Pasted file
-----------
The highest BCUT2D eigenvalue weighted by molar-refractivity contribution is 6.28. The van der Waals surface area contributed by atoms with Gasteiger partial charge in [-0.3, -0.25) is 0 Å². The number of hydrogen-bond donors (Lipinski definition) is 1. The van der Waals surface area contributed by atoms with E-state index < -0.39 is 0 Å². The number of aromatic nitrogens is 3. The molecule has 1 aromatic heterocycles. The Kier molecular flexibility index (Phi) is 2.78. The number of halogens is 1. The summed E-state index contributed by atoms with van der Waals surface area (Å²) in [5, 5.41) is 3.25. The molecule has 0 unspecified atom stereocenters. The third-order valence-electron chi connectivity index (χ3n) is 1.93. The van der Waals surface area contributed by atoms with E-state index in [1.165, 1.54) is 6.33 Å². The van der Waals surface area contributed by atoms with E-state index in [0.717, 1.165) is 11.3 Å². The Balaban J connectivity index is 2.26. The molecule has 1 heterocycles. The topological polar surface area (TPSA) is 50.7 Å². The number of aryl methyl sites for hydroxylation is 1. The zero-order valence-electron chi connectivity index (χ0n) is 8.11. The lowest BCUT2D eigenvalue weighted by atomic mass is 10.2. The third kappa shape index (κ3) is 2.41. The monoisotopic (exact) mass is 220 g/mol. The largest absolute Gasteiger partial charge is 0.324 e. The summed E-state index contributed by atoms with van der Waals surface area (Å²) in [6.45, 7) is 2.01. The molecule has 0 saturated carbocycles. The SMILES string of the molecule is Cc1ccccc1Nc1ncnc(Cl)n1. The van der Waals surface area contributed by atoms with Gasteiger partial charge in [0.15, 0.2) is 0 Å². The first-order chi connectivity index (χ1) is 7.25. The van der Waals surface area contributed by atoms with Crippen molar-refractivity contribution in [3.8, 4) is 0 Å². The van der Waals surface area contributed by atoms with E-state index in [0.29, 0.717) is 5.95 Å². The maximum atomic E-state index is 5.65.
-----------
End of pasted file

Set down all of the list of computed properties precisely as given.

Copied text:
The highest BCUT2D eigenvalue weighted by molar-refractivity contribution is 6.28. The van der Waals surface area contributed by atoms with Gasteiger partial charge in [-0.3, -0.25) is 0 Å². The number of hydrogen-bond donors (Lipinski definition) is 1. The van der Waals surface area contributed by atoms with E-state index < -0.39 is 0 Å². The number of aromatic nitrogens is 3. The molecule has 1 aromatic heterocycles. The Kier molecular flexibility index (Phi) is 2.78. The number of halogens is 1. The summed E-state index contributed by atoms with van der Waals surface area (Å²) in [5, 5.41) is 3.25. The molecule has 0 unspecified atom stereocenters. The third-order valence-electron chi connectivity index (χ3n) is 1.93. The van der Waals surface area contributed by atoms with E-state index in [1.165, 1.54) is 6.33 Å². The van der Waals surface area contributed by atoms with E-state index in [0.717, 1.165) is 11.3 Å². The Balaban J connectivity index is 2.26. The molecule has 1 heterocycles. The topological polar surface area (TPSA) is 50.7 Å². The number of aryl methyl sites for hydroxylation is 1. The zero-order valence-electron chi connectivity index (χ0n) is 8.11. The lowest BCUT2D eigenvalue weighted by atomic mass is 10.2. The third kappa shape index (κ3) is 2.41. The monoisotopic (exact) mass is 220 g/mol. The largest absolute Gasteiger partial charge is 0.324 e. The summed E-state index contributed by atoms with van der Waals surface area (Å²) in [6.45, 7) is 2.01. The molecule has 0 saturated carbocycles. The SMILES string of the molecule is Cc1ccccc1Nc1ncnc(Cl)n1. The van der Waals surface area contributed by atoms with Gasteiger partial charge in [0.15, 0.2) is 0 Å². The first-order chi connectivity index (χ1) is 7.25. The van der Waals surface area contributed by atoms with Crippen molar-refractivity contribution in [3.8, 4) is 0 Å². The van der Waals surface area contributed by atoms with E-state index in [0.29, 0.717) is 5.95 Å². The maximum atomic E-state index is 5.65.